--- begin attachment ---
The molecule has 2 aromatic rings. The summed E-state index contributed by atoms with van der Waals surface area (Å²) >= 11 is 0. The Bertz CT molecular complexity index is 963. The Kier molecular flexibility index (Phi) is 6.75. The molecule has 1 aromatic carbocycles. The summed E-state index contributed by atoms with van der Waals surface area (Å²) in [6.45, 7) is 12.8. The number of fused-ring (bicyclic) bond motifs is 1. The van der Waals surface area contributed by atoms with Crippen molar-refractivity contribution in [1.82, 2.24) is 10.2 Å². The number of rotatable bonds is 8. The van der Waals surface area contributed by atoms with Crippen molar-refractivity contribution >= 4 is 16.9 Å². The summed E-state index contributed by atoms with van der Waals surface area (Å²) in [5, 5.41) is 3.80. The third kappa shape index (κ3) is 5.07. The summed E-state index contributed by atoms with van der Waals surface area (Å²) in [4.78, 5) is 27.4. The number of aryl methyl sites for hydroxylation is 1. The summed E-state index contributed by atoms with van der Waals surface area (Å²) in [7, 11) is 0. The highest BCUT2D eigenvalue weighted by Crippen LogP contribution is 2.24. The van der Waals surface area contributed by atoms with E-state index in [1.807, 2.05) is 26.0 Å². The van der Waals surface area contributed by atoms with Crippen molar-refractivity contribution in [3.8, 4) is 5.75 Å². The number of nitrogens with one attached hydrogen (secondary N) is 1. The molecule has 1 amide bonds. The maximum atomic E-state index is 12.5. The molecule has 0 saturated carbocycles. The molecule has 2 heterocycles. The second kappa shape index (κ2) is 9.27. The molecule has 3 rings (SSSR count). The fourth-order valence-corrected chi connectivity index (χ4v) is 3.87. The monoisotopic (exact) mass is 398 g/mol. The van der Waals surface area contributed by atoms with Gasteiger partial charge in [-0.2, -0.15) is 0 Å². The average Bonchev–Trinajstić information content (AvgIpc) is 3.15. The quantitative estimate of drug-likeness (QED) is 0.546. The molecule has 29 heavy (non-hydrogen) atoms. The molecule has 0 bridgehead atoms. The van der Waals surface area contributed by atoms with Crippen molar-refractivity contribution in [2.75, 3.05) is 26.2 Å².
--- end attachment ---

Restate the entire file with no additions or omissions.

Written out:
The molecule has 2 aromatic rings. The summed E-state index contributed by atoms with van der Waals surface area (Å²) >= 11 is 0. The Bertz CT molecular complexity index is 963. The Kier molecular flexibility index (Phi) is 6.75. The molecule has 1 aromatic carbocycles. The summed E-state index contributed by atoms with van der Waals surface area (Å²) in [6.45, 7) is 12.8. The number of fused-ring (bicyclic) bond motifs is 1. The van der Waals surface area contributed by atoms with Crippen molar-refractivity contribution in [1.82, 2.24) is 10.2 Å². The number of rotatable bonds is 8. The van der Waals surface area contributed by atoms with Crippen molar-refractivity contribution >= 4 is 16.9 Å². The summed E-state index contributed by atoms with van der Waals surface area (Å²) in [5, 5.41) is 3.80. The third kappa shape index (κ3) is 5.07. The summed E-state index contributed by atoms with van der Waals surface area (Å²) in [4.78, 5) is 27.4. The number of aryl methyl sites for hydroxylation is 1. The summed E-state index contributed by atoms with van der Waals surface area (Å²) in [7, 11) is 0. The highest BCUT2D eigenvalue weighted by Crippen LogP contribution is 2.24. The van der Waals surface area contributed by atoms with E-state index in [1.807, 2.05) is 26.0 Å². The van der Waals surface area contributed by atoms with Crippen molar-refractivity contribution in [3.8, 4) is 5.75 Å². The number of nitrogens with one attached hydrogen (secondary N) is 1. The molecule has 1 amide bonds. The maximum atomic E-state index is 12.5. The molecule has 0 saturated carbocycles. The molecule has 2 heterocycles. The second kappa shape index (κ2) is 9.27. The molecule has 3 rings (SSSR count). The fourth-order valence-corrected chi connectivity index (χ4v) is 3.87. The monoisotopic (exact) mass is 398 g/mol. The van der Waals surface area contributed by atoms with Gasteiger partial charge in [-0.2, -0.15) is 0 Å². The average Bonchev–Trinajstić information content (AvgIpc) is 3.15. The quantitative estimate of drug-likeness (QED) is 0.546. The molecule has 29 heavy (non-hydrogen) atoms. The molecule has 0 bridgehead atoms. The van der Waals surface area contributed by atoms with Crippen molar-refractivity contribution in [2.75, 3.05) is 26.2 Å².